A Flora and Fauna of Symi

A personal guide to the wildlife of Symi and beyond

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The House Leek

March 12, 2014

The following is an excerpt by Gwen Drews from a web site called “North Star Herbals” (with permission).

“The House Leek, most commonly known as “Hens and Chickens”, may look like a humble little ground cover plant but its appearance betrays it’s rather noble history. The Greeks believed it was a gift from the god Jupiter to protect against lightning, thunder, fire, and curses. As far back as the 4th century B.C. it was recorded as a common feature on the roofs and walls of dwellings by the Greek botanist, Theophrastus.

During the dark ages in Europe, the use of herbal medicine was driven underground by papal edict. The official stand of the Pope was that disease was caused by evil spirits and could only be cured by the church. The natural world was considered corrupt and separate from the sacred. This belief, prevalent from the 5th to the 8th century A.D., finally eased in the 9th century A.D.

In the 9thcentury A.D., the medieval emperor of Europe, Charlemagne, assisted with the resurgence of the use of plants to ease suffering and illness. His castles were scattered over Europe and he ordered each to contain a medicinal herb garden. This may have served Charlemagne well, as he lived to the age of 72 during a time period when life expectancy was in the 40’s. Monasteries during this time period also planted their own medicinal gardens, and the knowledge that was driven underground slowly resurfaced.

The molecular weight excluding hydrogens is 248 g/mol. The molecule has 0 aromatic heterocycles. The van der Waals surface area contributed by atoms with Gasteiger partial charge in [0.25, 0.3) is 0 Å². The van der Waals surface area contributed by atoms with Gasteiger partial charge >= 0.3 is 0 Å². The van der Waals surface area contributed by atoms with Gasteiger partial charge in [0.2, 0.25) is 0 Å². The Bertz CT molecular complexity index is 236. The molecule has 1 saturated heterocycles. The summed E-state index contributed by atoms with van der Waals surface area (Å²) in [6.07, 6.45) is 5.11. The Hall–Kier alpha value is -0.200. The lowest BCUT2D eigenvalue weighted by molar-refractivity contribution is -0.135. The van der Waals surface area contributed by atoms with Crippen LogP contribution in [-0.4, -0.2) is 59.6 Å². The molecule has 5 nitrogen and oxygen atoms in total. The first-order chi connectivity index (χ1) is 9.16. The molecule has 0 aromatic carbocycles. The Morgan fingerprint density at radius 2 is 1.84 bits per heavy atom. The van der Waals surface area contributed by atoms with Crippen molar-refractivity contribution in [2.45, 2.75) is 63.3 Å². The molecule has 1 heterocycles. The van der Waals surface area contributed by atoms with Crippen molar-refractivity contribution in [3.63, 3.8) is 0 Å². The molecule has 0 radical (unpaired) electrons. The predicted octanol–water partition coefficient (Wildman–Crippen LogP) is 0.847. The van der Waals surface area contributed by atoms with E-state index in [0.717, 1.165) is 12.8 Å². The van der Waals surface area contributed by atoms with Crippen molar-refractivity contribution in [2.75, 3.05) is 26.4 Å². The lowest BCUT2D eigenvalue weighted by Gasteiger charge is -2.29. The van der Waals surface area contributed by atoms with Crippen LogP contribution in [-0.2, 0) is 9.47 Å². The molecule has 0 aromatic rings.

It is unknown exactly how Charlemagne became aware of the Greek belief in the power of the House Leek. What is known is that he ordered that it be grown on every roof in his vast empire as a form of insurance against house fires and lightning strikes. Centuries later, when the pilgrims and immigrants came to the "New World" they brought the house leek with them and planted them on or near their houses, believing them to bring good luck. The mythology surrounding the plant faded into history. As a succulent, the hardy and compact little plant travelled the oceans well on their way to the "New World“, needing little by way of water or soil.

The historic medicinal uses of the plant are very similar to the more familiar Aloe Vera plant of the tropics. The House Leek was mashed, the mucilage (moist, gelatinous substance within the leaf) could be applied directly to burns, skin irritations, scrapes, and open wounds to ease the pain and promote the growth of new skin. It was also rumoured to cure warts. The mashed leaf soothed sore throats and sore gum tissue in the mouth when made into an infusion. As to its actual effects on lightning; we may never know but it certainly gave people a safe excuse to have this handy little first aid plant around when critics of the healing powers of the natural world came around to snoop in the gardens of peasants and emperors alike. Modern herbalists also know that this should not be taken internally in large amounts or undiluted by water as it may cause diarrhoea when used in excess. No other precautions are known about the use of this little plant with such an interesting story.”

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